What has been tried to date?

Some work had been completed on stating values - this was designed by and seen (therefore) as owned by the workforce. The organisation had non-monetary rewards linked to their values and resulting behaviours.


Change programmes were implemented over the years, restructure and realignment of activities to enable closer alignment with the organisation's strategy.

What was your role? What indicators were visible? How do or did you influence the case?

My role was to diagnose the as-is culture, explore reasons why employees held a low opinion about the organisation’s ability to manage change and explain these reasons in the context of the organisation’s ‘as-is’ culture. I acted as a facilitator and independent evaluator who was not ‘affected’ by the organisation’s culture – as an outsider I was able to view emotive perspectives, stories and experiences objectively.

In addition to what has been explained above, some indicators became visible (relating to management):

  • There was no discussion or dialogue over workplace culture amongst the Leadership Team – there was little or no understanding of what workplace culture means and how it influences strategy including change programmes

  • The Leadership Team saw the values as something as belonging to the employee domain. Values were not seen as a driver for change programmes/ events. How values aligned with the organisation’s strategy and vision was not made clear.

  • There was no common understanding or articulation of what was a change programme amongst the Leadership Team

  • There was an ‘us and them’ mindset amongst management when thinking about staff

  • The environment was described as ‘collegiate’, which implies an environment where people were friendly towards each other

A number of recommendations were made:

  • Review the values and see if they were fit for purpose and aligned with the current organisation strategy and direction of travel. It was suggested that these might need to be reworked.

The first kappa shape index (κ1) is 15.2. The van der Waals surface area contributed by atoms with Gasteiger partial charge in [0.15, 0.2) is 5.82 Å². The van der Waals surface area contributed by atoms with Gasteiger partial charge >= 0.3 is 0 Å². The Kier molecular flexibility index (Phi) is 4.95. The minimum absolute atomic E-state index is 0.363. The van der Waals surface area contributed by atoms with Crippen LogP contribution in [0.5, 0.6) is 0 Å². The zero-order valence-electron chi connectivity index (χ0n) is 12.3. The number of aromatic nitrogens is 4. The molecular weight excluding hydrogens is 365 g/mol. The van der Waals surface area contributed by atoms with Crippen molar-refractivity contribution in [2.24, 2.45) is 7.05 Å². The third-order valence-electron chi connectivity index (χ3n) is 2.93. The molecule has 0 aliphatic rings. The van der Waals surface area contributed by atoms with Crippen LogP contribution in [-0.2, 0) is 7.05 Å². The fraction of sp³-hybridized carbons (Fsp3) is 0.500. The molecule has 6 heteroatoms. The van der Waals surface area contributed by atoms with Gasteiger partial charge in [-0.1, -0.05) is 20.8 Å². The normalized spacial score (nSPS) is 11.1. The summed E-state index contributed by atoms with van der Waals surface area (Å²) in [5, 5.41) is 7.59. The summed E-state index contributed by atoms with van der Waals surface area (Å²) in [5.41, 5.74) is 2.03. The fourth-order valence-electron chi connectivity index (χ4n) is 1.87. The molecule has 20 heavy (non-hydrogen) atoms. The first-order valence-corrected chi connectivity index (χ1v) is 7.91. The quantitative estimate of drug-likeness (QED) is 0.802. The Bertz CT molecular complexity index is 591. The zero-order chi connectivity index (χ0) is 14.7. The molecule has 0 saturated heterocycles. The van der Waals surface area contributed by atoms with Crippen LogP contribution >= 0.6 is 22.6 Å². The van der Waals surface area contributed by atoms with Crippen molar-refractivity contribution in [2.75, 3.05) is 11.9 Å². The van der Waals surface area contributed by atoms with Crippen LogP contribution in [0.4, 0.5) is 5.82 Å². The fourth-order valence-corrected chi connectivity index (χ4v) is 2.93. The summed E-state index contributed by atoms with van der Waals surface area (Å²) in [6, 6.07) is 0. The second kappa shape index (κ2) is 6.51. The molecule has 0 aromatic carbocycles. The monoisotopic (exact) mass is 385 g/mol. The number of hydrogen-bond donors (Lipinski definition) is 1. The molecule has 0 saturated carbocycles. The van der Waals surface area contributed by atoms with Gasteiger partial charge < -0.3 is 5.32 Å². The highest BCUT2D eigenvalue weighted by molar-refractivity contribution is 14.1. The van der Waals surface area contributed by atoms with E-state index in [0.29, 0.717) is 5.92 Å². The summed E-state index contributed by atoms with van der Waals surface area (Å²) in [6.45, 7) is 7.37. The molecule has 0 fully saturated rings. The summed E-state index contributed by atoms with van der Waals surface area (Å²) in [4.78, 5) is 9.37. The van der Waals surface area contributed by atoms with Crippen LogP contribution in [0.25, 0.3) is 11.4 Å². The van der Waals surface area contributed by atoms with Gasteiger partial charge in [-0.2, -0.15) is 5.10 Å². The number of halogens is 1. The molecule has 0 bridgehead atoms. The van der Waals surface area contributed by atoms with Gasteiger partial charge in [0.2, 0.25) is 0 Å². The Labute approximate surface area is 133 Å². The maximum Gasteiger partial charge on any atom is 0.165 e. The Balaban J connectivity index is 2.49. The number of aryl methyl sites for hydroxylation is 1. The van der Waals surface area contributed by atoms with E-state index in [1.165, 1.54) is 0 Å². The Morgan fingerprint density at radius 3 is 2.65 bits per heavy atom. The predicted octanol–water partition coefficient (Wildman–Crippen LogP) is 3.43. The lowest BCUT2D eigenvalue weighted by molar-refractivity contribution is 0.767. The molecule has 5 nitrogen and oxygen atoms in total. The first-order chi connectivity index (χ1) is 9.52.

• Use the values as a change driver.

  • Develop a culture blue print that is aligned to the strategy and direction of travel.

  • Understand the as-is culture, including sub-cultures across the organisation to help inform change programmes.

The report for management reflected:

  • Results of focus groups held with different grades of staff including management – a description of the ‘stories’ shared

  • High level assessment using Hofstede’s culture dimensions to explain aspects of the as-is culture and how it manifests

  • Recommendations for addressing the observations/ findings of the assessment.

What else was possible?

The Leadership Team would find it helpful to review their own unique sub-culture and the impact this has on the rest of the organisation.

What are the broader 'learnings' here?

It was clear that perspectives held by staff could have their roots in historic experiences. People don’t tend to like change, and in a collegiate environment, the experience of change can be difficult and therefore influence the way individuals perceive the management of change.

Describing culture is not easy. In fact, for people who don’t get culture, it can be quite difficult for them to understand the nuance of culture. But in this case, it helped to provide explanations, examples, keep to simple descriptions and cite relevant research.